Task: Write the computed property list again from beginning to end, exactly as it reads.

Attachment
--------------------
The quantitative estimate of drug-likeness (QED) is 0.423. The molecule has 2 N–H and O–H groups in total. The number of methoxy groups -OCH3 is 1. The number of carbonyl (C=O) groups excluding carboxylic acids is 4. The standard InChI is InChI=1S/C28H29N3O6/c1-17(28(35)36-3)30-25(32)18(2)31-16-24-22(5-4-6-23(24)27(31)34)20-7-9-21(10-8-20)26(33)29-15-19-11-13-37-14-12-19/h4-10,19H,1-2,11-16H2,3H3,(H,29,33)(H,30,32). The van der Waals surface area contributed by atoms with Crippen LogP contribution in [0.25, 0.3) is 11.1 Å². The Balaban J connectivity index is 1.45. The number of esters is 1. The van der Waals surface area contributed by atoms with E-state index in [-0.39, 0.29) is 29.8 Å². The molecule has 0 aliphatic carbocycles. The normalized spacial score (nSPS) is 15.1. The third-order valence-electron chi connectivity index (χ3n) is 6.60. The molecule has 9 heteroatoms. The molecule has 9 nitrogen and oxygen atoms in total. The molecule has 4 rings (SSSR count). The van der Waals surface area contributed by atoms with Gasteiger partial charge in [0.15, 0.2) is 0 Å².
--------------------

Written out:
The quantitative estimate of drug-likeness (QED) is 0.423. The molecule has 2 N–H and O–H groups in total. The number of methoxy groups -OCH3 is 1. The number of carbonyl (C=O) groups excluding carboxylic acids is 4. The standard InChI is InChI=1S/C28H29N3O6/c1-17(28(35)36-3)30-25(32)18(2)31-16-24-22(5-4-6-23(24)27(31)34)20-7-9-21(10-8-20)26(33)29-15-19-11-13-37-14-12-19/h4-10,19H,1-2,11-16H2,3H3,(H,29,33)(H,30,32). The van der Waals surface area contributed by atoms with Crippen LogP contribution in [0.25, 0.3) is 11.1 Å². The Balaban J connectivity index is 1.45. The number of esters is 1. The van der Waals surface area contributed by atoms with E-state index in [-0.39, 0.29) is 29.8 Å². The molecule has 0 aliphatic carbocycles. The normalized spacial score (nSPS) is 15.1. The third-order valence-electron chi connectivity index (χ3n) is 6.60. The molecule has 9 heteroatoms. The molecule has 9 nitrogen and oxygen atoms in total. The molecule has 4 rings (SSSR count). The van der Waals surface area contributed by atoms with Gasteiger partial charge in [0.15, 0.2) is 0 Å².